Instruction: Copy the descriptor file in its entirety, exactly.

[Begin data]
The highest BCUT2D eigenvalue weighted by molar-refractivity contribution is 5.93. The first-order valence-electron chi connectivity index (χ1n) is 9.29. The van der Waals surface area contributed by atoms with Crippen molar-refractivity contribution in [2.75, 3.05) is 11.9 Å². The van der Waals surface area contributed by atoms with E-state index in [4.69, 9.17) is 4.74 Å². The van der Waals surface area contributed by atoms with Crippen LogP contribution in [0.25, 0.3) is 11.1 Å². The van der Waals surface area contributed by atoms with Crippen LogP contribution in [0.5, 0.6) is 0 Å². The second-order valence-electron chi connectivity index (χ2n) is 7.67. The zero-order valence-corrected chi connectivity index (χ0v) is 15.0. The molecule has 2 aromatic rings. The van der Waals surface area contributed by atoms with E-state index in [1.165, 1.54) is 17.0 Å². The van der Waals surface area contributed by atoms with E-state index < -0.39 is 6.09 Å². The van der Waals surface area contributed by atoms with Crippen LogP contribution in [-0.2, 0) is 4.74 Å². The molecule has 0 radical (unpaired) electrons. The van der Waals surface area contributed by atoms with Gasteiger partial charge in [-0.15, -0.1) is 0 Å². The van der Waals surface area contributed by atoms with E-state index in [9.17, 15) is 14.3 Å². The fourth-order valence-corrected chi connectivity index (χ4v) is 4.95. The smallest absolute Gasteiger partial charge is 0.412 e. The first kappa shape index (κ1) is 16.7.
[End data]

The highest BCUT2D eigenvalue weighted by molar-refractivity contribution is 5.93. The first-order valence-electron chi connectivity index (χ1n) is 9.29. The van der Waals surface area contributed by atoms with Crippen molar-refractivity contribution in [2.75, 3.05) is 11.9 Å². The van der Waals surface area contributed by atoms with E-state index in [4.69, 9.17) is 4.74 Å². The van der Waals surface area contributed by atoms with Crippen LogP contribution in [0.25, 0.3) is 11.1 Å². The van der Waals surface area contributed by atoms with Crippen LogP contribution in [0.5, 0.6) is 0 Å². The second-order valence-electron chi connectivity index (χ2n) is 7.67. The zero-order valence-corrected chi connectivity index (χ0v) is 15.0. The molecule has 2 aromatic rings. The van der Waals surface area contributed by atoms with E-state index in [1.165, 1.54) is 17.0 Å². The van der Waals surface area contributed by atoms with E-state index < -0.39 is 6.09 Å². The van der Waals surface area contributed by atoms with Crippen LogP contribution in [-0.2, 0) is 4.74 Å². The molecule has 0 radical (unpaired) electrons. The van der Waals surface area contributed by atoms with Gasteiger partial charge in [-0.15, -0.1) is 0 Å². The van der Waals surface area contributed by atoms with E-state index in [9.17, 15) is 14.3 Å². The fourth-order valence-corrected chi connectivity index (χ4v) is 4.95. The smallest absolute Gasteiger partial charge is 0.412 e. The first kappa shape index (κ1) is 16.7.